Livestock Research and Production
Use of seaweeds for enteric methane mitigation in a commercial setting is still largely untested. Several in vivo studies have evaluated the effects of a specific seaweed, Asparagopsis sp., on methane emissions and productivity of sheep, beef and dairy cows. However, it is unclear whether the observed effects are repeatable in the long-term and across different production systems. Additionally, the seaweed materials used in these studies were harvested from the wild (i.e., not farmed seaweed), and the content of active compounds was not consistent (13, 14, 68). Currently, no Asparagopsis sp. supply chain is available for livestock feed and the feasibility and costs for scaling production of these species are yet to be determined.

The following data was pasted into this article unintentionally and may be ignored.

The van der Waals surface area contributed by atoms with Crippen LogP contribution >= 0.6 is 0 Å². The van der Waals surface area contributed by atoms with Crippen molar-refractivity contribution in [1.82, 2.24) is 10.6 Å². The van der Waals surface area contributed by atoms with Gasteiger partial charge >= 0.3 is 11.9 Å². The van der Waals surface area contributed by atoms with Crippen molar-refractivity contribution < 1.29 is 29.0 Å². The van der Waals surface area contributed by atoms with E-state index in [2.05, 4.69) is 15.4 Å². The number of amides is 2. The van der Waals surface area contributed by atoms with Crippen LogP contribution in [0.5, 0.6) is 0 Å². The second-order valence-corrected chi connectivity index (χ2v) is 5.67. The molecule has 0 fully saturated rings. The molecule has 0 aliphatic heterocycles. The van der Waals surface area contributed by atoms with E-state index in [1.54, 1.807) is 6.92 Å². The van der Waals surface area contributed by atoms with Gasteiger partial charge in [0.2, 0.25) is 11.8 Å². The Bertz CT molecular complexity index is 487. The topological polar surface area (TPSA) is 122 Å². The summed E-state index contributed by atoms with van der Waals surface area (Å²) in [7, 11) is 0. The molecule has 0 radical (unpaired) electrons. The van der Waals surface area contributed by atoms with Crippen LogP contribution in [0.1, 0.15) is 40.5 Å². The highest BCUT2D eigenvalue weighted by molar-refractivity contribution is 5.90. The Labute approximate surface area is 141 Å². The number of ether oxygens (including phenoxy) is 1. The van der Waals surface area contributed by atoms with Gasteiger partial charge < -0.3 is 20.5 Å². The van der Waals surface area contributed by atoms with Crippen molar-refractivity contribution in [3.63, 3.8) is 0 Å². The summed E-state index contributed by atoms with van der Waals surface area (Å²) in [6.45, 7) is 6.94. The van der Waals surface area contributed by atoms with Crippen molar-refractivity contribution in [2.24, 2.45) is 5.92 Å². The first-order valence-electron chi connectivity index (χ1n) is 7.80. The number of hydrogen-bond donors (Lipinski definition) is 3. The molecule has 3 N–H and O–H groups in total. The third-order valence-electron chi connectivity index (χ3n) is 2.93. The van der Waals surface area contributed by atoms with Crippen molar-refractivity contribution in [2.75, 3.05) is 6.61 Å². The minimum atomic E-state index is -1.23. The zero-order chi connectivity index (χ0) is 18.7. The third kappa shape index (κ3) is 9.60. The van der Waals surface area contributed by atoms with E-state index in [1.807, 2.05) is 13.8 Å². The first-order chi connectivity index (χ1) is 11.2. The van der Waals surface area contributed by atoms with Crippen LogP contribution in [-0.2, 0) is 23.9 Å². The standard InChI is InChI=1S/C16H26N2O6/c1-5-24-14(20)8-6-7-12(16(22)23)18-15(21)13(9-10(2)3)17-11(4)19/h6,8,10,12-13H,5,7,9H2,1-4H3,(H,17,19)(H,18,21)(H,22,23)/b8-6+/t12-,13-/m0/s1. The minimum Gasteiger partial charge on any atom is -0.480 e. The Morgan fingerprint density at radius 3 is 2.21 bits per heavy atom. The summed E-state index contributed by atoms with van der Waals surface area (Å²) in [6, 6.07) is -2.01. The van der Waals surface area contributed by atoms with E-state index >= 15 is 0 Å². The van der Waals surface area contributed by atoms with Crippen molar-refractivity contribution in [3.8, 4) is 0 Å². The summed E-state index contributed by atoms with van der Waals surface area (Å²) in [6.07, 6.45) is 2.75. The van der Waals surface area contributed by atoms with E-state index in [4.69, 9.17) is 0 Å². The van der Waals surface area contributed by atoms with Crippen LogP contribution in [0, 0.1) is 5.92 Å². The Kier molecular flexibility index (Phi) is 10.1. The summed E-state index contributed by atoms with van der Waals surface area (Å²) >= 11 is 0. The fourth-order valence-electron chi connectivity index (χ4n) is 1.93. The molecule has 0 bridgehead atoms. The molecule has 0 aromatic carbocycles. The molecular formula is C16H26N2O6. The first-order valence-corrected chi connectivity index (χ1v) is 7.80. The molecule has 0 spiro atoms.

Variability among in vivo research trial designs has made it challenging to build a comprehensive dataset describing the impacts of feeding seaweed to livestock. Future in vivo studies need to demonstrate not only that feeding seaweed products has no deleterious health impacts in animals and that foods for human consumption are safe, but also that the products are effective when fed long-term. Research is also needed to compare seaweed-based products with other methane mitigants currently available in the marketplace, including several microbial-based and plant-based oil products that make off-label methane reduction claims which have not been approved by global regulatory bodies. This will be particularly important as more methane inhibitors become commercially available and methane emissions become subject to regulation at the farm level.